My points are: (1) how can I make it happen more often so it won’t be just “once in a while?” and (2) how do I retrieve that level that seems “not done by myself”more often and consistently? Imagine that we have innumerous levels of consciousness with certain levels higher than some other levels. Within each level of consciousness there are innumerous smaller units of levels with some more clearer and higher than the other ones. Sometimes our body is not totally awake – some parts of our body are still asleep while some are overactive. If we can mentally and physically access that smaller and smaller units of consciousness that can raise our mind, body, and spirit as a whole and apply that to our practice, we can make progress in art indefinitely.

If I am now a master artist and that “once in a while” work seems perfect in the eyes of my audiences, they rate it “perfect.” But later “once in a while” work of mine or others seems to exceed this one, how do people rate it? Still “perfect?” Then how about the previous one? “Ah! It’s less perfect!”


Endless Progress

If we don’t want to believe in the notion of “endless progress,” then our progress will be surely limited! Perfection is not an end. It’s a man-made concept about levels or stages. With every repetition, an artist becomes more and more absorbed. If I train my mind, consciousness, physical and moral level higher so that I can retrieve the “higher part of me” while the other “lower part of me” keep growing higher, even if I do not get the “best of me” I still make progress compared with previous results. I am improving as a whole well-being constantly. Is there a limit that prevents us from growing this way? Yes, only if we want to stop or cannot overcome ego! If we are determined to make progress, our progress will be infinitely superior to that of the previous stages. Even if Chinese calligraphy is deteriorating in artistic levels after each dynasty, if there will be a group of calligraphers who are enlightened and skillful enough to cope with the ancient masters and then maybe surpass them, there will not be “absolute perfection” as most Chinese calligraphers assert.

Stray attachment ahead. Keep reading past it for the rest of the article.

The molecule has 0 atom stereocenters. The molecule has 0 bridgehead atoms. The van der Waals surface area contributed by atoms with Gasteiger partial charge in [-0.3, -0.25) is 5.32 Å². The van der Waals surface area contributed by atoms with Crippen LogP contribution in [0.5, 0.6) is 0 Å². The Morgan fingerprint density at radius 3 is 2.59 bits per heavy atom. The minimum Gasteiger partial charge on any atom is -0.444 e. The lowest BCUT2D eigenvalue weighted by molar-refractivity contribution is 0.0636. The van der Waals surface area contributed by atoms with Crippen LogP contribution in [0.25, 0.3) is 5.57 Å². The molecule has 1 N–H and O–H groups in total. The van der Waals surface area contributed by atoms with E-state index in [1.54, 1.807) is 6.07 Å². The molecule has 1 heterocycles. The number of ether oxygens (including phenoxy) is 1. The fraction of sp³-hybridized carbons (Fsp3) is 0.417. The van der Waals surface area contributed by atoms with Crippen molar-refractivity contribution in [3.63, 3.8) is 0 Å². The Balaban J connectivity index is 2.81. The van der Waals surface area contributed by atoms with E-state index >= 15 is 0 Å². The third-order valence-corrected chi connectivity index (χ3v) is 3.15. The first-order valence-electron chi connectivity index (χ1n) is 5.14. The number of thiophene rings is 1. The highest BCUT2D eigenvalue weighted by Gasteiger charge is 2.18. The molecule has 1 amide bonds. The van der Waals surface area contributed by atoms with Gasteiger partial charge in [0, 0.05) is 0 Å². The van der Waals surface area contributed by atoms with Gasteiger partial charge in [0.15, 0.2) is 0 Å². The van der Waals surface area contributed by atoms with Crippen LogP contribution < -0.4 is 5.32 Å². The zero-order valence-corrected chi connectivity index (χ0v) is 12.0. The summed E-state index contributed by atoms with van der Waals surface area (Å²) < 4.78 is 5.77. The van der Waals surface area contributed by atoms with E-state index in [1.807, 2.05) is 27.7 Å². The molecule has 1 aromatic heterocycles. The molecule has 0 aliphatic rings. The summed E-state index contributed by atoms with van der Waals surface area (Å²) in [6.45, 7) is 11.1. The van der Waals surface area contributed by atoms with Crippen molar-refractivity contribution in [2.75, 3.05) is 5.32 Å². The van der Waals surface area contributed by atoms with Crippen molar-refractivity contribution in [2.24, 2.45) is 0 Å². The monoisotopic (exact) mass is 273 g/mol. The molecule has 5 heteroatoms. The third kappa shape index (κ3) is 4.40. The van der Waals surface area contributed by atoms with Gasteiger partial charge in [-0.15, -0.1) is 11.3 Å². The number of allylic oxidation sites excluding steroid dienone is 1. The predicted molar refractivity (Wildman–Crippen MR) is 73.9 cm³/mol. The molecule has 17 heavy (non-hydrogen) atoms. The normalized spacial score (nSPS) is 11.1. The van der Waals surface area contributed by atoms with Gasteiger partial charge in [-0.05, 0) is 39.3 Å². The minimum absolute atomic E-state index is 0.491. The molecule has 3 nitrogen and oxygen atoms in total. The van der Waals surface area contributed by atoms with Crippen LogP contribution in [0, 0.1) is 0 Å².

We, as practitioners of Chinese calligraphy or other arts, should think outside no box because there is no inside or outside. What is inside is also outside. In a mathematical sense, if we draw a cone without a tangible roof and floor, the cone can extend upward and downward indefinitely. Anything inside the cone can never hit the roof or floor and a thing will not be “inside” or “outside” the cone because it’s not self-contained.

Similarly, if a reader might ask me, "Mr. Hough, are those mostly your personal opinions that you publish in your website? Or are they mostly adapted from other calligraphers' opinions? ... I find something very different or even contrary to what I have known about Chinese calligraphy?" In my humble opinion, I would suggest the reader to think into those terms: personal, public, and conglomerate. Any established methodology, principle, experience, or theory in arts were first talked about by earlier artists, which they were "personal," and then they became a "conglomerate" of seemingly acceptable "public facts" that were written into books. How many of us have thought of the validity and practicality of those "established" knowledge?